Economic Certainty—and Uncertainty
12:00 AM, Jan 28, 2012 • By IRWIN M. STELZER
Besides, it is not clear that the Fed’s pessimism is warranted, as there are signs that the recovery is accelerating. Factory production is now 15 percent above its recession lows. Orders for durable goods rose 3 percent in January, after a 4.7 percent increase in November. Several of the Federal Reserve districts—Richmond, New York and Philadelphia—are reporting healthy gains in their manufacturing sectors. And many regional banks are reporting an increase in the demand for loans from businesses finally willing to expand.
This bounce-back is receiving significant help from a rise in exports that has accounted for about half of U.S. economic growth since the end of the recession. Exports are growing at an annual rate of 16 percent, putting them on pace to reach the president’s target of doubling to $3.1 trillion by 2015—if the present growth rate in exports can be maintained, which some analysts doubt.
The housing market is also showing signs that it might finally have hit bottom. Sales of existing homes rose in December for the third straight month, as low interest rates and lower home prices are making homes more affordable than renting. The supply of homes listed for sale is now at its lowest level since 2006. And even in Phoenix, one of the most depressed housing markets in the country, frowns have turned to smiles as homebuilders are stirring after a long period of inactivity. All in all, good news for Americans, which is why consumer confidence increased this month, and bad news for Republicans who have been secretly hoping that the president will not be able to claim that his policies are finally working.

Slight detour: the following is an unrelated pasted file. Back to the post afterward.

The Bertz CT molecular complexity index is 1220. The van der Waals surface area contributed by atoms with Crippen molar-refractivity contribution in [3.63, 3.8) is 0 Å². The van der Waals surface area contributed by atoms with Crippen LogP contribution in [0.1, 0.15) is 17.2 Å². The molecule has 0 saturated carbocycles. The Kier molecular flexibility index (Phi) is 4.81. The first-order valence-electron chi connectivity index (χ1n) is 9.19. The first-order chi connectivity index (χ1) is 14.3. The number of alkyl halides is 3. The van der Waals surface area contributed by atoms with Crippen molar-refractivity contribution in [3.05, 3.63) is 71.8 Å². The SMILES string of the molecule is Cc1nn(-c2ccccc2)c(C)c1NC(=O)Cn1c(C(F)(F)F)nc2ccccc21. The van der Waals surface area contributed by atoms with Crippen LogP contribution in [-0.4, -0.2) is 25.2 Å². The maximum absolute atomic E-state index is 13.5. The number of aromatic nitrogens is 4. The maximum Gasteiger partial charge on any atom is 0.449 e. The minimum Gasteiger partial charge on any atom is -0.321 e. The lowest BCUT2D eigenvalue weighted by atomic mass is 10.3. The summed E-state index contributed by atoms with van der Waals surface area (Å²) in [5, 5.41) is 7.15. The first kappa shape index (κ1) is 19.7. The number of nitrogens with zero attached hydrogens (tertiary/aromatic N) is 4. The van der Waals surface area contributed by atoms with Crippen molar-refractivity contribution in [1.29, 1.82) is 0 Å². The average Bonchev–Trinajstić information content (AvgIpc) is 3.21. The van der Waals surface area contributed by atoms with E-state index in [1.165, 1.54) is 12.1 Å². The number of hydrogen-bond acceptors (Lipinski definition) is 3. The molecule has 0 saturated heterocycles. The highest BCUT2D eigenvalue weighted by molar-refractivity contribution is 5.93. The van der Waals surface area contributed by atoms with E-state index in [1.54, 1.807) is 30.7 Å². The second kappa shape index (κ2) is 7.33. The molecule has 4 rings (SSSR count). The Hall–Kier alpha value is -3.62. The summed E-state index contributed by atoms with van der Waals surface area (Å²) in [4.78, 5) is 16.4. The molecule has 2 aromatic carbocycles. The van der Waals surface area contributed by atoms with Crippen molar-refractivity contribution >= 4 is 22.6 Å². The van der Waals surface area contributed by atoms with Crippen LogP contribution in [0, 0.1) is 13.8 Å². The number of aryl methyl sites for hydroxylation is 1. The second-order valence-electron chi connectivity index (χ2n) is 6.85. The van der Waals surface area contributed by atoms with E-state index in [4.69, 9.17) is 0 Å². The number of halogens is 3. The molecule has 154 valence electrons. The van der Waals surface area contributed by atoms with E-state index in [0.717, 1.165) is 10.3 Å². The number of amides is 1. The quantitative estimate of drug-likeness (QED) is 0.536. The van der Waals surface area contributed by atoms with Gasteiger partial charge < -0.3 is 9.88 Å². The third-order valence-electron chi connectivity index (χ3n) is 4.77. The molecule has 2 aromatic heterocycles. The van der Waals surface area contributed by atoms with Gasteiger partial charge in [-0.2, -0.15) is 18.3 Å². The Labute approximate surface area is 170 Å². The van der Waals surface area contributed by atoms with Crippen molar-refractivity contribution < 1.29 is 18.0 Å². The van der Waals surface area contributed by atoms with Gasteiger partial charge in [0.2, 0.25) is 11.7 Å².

This will undoubtedly be grist for the mill of at least some of the Republicans vying for their party’s presidential nomination. They fear that if the recovery does accelerate, low interest rates and renewed bond buying by the Fed will allow the inflation genie to escape from its bottle. Newt Gingrich has promised to fire Federal Reserve Board chairman Ben Bernanke, which of course he would be powerless to do even if he wins the nomination and bests Barack Obama at the polls, there being the small matter of the law governing the term of the Fed chairman. Ron Paul has gone further: he would abolish the Fed if given the chance, which he won’t be. Mitt Romney undoubtedly has a position on all of this, but it is not obvious to even the intensely interested observer.
So goodbye uncertainty, or at least some of it. The nation’s debt will rise; interest rates will not; manufacturing will trend up, as will home sales. Feel better?
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